Sherrod has lost her job as the unintended result– and there will be others—of institutions that are supposed to be working to protect her seeking  self-serving political agendas while forsaking professional duty, integrity and competence.

The unethical offenders:

Breitbart and Fox News: Everyone should know, especially them, how videos can be completely misleading. The common YouTube practice of slicing off the beginning or end of a clip to make a celebrities or politicians appear to be saying something they are not is one of the leading sources of misinformation in this country. It is the duty of the media to expose the misrepresentations, not to exploit them. Breitbart and Fox had an obligation—to their audience, to Sherrod, to journalism and truth—to show the context of Sherrod’s remarks, and if they were not available, to consult her. They are not supposed to be manipulating facts to win an ideological war. This isn’t merely unfair and dishonest journalism; it is reckless and incompetent journalism.

The U.S. Department of Agriculture and the Obama Administration: Sherrod said she tried to explain the context of her remarks to USDA officials, “but for some reason, the stuff Fox and the Tea Party does is scaring the administration. I told them to get the whole tape and look at the whole tape and see how I tell people we have to get beyond race and work together.” The Obama Administration, clearly, doesn’t care what really occurred, or that it is wildly unfair to force Sherrod to resign over a 24-year old incident that she cites today as a mistake. It has created suspicions and distrust of its own fairness and racial biases by repeated blunders, beginning with President Obama’s reflexive criticism of a white police officer in the arrest of a black Harvard professor before the President knew the facts of the matter, continuing with the appointment of racially-divisive figures like Van Jones, and reaching a boiling point now with revelations regarding the apparent tolerance of black on white voter intimidation by the New Black Panthers. Polls show a precipitous drop in President Obama’s approval rating among white voters, some of whom are beginning to suspect that the President didn’t spend all that time in his racist pastor’s church snoozing. Because of these problems of the Administration’s own making, the U.S.D.A. abandoned fairness, process, diligence and competence in the evaluation of the actions of its own employee. Because the Administration has eroded its own trustworthiness, Sherrod’s anecdote made her suspect too. A principled organization with principled leadership would have taken the time and effort to explain that Sherrod did nothing wrong, and would have been willing to endure politically-motivated criticism to ensure fair treatment of a non-political employee. Instead, the U.S.D.A. chose the easiest, politically-expedient and cowardly course, willfully ignoring the facts and the welfare of an innocent employee.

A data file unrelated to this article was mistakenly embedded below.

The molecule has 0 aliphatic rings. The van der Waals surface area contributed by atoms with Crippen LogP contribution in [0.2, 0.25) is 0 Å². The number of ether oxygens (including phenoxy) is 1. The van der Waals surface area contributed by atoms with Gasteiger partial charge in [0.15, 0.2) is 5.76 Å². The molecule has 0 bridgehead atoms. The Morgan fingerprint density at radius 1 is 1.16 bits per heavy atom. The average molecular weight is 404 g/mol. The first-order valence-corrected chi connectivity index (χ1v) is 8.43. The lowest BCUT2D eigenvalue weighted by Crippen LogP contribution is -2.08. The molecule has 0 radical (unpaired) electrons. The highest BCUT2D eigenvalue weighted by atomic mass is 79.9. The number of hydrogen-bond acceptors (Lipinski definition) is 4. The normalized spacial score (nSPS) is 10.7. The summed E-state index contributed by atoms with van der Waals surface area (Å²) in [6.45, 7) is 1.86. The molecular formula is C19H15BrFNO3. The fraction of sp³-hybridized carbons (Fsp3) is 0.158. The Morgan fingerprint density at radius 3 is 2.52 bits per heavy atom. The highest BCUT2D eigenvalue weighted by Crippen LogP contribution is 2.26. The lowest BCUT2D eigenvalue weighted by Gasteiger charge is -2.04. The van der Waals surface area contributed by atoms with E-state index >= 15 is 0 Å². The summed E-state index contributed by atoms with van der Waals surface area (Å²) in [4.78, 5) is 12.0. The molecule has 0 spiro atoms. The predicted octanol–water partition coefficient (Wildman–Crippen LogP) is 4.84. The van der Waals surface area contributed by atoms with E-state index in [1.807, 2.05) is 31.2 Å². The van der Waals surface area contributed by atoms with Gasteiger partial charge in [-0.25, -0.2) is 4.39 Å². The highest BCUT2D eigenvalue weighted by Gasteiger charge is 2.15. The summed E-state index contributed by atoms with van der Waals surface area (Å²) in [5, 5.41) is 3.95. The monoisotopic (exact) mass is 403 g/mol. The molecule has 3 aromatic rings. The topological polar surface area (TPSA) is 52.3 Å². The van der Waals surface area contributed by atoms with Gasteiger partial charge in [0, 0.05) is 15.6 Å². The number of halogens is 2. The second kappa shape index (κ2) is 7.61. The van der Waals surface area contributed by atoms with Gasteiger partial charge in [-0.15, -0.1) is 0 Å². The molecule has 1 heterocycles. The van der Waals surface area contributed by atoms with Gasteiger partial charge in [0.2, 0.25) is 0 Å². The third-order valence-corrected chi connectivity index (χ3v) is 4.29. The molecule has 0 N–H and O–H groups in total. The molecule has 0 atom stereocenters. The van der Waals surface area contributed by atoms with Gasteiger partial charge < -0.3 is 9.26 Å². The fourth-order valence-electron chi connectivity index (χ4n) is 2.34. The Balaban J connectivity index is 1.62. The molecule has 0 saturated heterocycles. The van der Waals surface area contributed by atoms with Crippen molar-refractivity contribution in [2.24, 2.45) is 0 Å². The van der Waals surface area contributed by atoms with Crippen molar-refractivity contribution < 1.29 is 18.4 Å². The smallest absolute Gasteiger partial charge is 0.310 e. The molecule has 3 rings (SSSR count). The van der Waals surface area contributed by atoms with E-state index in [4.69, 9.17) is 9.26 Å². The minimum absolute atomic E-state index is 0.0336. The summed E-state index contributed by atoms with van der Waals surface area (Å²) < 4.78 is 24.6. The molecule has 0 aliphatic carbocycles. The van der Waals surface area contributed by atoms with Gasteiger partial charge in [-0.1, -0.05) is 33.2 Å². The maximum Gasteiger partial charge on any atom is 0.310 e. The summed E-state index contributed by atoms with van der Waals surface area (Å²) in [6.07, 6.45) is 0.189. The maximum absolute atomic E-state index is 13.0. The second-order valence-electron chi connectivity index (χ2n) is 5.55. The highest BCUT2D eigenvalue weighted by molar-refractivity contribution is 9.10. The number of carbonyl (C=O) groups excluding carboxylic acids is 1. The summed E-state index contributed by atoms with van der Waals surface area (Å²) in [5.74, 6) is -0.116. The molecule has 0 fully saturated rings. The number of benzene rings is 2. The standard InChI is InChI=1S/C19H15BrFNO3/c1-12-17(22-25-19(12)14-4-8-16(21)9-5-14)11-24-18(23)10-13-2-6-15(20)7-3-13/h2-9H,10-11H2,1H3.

The N.A.A.C.P. and Ben Jealous: An organization that once fought for justice, human dignity and fairness for African-Americans intentionally supported the unjustified firing of a black woman to protect its own political flanks. The abandonment of principle and integrity this represents is mind-boggling. “Her actions were shameful,” Jealous said in his statement supporting the U.S.D.A. “While she went on to explain in the story that she ultimately realized her mistake, as well as the common predicament of working people of all races, she gave no indication she had attempted to right the wrong she had done to this man.” What? Is Jealous really saying that an individual deserves to be fired from government service if he or she ever behaved in a racially biased manner, no matter how long ago, regardless of changed conduct, beliefs or heart? Is she being rightly punished, in Jeolous’s view, for not telling her anecdote properly? What difference does it make, in 2010, whether Sherrod treated the farmer correctly in 1986, while working for a different organization? Would Jealous, or anyone, think it was fair to be fired for wrongful conduct that occurred twenty years ago, when his current attitudes and conduct have changed completely? His condemnation of Sherrod is ethically and logically indefensible: it is a betrayal of her, as a member, an affront to justice and fairness, intellectually dishonest, and, again, cowardly. [UPDATE: After this was written, the N.A.A.C.P. retracted its statement, saying it was “snookered” by Fox and Breitbart. This is disingenuous. As the statement by Ben Jealous quoted above shows, he was aware that Sherrod was telling the story to show the folly of racial bias when he condemned Sherrod’s actions. His organization reacted against Sherrod without giving her a fair hearing for the reasons I have stated, and now, after its rash and cowardly conduct attracted criticism, Jealous is blaming Fox, as if the N.A.A.C.P. had suddenly become a loyal Fox News follower that believed its every word and opinion. The N.A.A.C.P. should have accepted responsibility for its own shoddy and unfair handling of this matter, and its retraction only deepens its disgrace.]